Mikhail nods a little bit, "That's all I can ask," he offers quietly. Looking around the room for a few moments.

Maschenko nods to Mikhail. He looks down and fishes about in his front pocket, finding what cigarettes someone gave him earlier. Three, half-broken in a pack that's got a smear of blood on the paper. One's offered Mikhail's way, the other stuck in his own mouth. "Here, comrade. Here's to someone getting out of here alive, eh?" He gives Mikhail a thin, dry grin, then a nod to Novikova too. "Good, Zoya. Because I will tell you this." He plucks the cigarette right back out, gesture to the window with it. "Those Fascists fucks? They'll be talking too, after this. They'll be telling stories, and those stories won't be ours."

A nod at Mikhail in turn. Novikova fidgets in place. She smiles at the little grin. And she tilts her head, listening. "That's true, isn't it. I hadn't thought of what they talk about besides how they'll ruin someone else's day," A deep frown. "Or something." She does seem to draw a distinction between German and Fascist though. "I will do my best then, and wear a hard hat. It's a bit tough to speak after that thought though. Still, if I ever find some paper, I'll give it a shot at least at writing it all down. But it feels strange."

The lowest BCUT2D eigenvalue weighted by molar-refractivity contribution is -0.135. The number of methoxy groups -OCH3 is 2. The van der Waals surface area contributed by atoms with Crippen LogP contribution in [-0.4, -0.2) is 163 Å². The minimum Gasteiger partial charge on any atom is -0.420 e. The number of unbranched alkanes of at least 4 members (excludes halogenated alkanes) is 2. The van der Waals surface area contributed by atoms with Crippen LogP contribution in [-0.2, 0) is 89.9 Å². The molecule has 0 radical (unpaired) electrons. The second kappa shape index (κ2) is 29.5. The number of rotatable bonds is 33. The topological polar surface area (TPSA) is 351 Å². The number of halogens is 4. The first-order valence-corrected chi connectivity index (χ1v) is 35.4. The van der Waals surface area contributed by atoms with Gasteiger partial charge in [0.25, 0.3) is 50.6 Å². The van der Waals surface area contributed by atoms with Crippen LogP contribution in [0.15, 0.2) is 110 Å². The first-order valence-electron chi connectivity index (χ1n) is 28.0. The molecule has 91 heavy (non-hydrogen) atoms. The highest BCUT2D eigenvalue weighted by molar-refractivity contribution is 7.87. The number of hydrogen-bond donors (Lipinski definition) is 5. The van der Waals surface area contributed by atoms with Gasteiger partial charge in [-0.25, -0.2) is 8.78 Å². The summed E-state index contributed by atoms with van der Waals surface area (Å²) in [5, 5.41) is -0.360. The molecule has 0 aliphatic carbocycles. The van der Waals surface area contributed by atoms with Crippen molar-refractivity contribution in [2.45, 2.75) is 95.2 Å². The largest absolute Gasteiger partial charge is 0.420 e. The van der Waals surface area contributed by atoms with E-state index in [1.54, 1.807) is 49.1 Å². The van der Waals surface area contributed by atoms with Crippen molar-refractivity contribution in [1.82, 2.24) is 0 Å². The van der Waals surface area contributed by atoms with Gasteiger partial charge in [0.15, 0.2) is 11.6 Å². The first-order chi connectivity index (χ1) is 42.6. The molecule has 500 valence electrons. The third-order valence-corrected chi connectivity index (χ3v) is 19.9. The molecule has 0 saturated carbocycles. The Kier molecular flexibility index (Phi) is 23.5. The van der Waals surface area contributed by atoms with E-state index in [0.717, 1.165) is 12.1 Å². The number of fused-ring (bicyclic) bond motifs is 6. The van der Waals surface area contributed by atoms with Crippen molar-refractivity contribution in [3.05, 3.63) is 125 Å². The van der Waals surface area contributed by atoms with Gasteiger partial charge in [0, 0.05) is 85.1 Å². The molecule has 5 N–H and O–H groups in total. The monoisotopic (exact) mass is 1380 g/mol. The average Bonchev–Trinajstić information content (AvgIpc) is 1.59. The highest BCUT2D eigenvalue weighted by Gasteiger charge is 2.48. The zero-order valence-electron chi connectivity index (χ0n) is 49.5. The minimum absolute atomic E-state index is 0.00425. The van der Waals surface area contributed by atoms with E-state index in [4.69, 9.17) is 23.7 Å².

Mikhail takes that offered cigarette, nodding a bit. "Thanks," he offers, after a few moments.

"Write it, speak it, however you can." Maschenko nods to Novikova. The cigarette's returned to his chapped lips and he strikes a match, holding it out first for Mikhail to light off. "There's only one way to erase the truth, and that's never to speak of it. It's what…men do. That's what they'll do." He flicks eyes towards the window. "We won't." He sniffs quietly, as if that tiny sound had all the defiance in the world. "Anyway."

Novi looks to Mikhail. She looks to Maschenko, "Now I am very sad all of my notebooks are gone." This is something she hasn't admitted publicly before. She shifts in her spot and looks to the world. "They won't just stomp us out that easily though. Not with people like you determined," She considers. And inspiring others hopefully. "At least we've saved a couple of these books. The art one is very nice," She notes. "You should look through it. But - I think I may see if my partner is awake. We're up to go out soon."

Mikhail prepares the cigarette for lighting, and when it's done, he starts moving over to a corner again. "I should smoke this, then get some sleep. You guys wake me if the Fascists appear again, will you?"

"Tak," Maschenko tells Mikhail. "We will." He starts to get up himself. Many, many wounded to be looking after through this building. "I'll look at it before we go back to the hill, Zoya. I promise." Smoke curls up from his cigarette as he puffs on it, pulling his satchel up from the floor and slinging it over his shoulder. "And I'll let you know if we find any paper, eh?" His head tilts towards the door. "Go on."

"Sure thing," Novikova nods. She grunts, pushes herself up and brushes off. A smile. "Thanks, I'm glad. I'll leave them here for the others then, in that spot." A safe spot near the corners. They are state approved at least. Novi's no fool. She smiles watching him smoke. "Of course. If I find cigarettes or anything, I'll find you," She bobs her head. "Be safe!" With that, she shuffles along to keep an eye on things.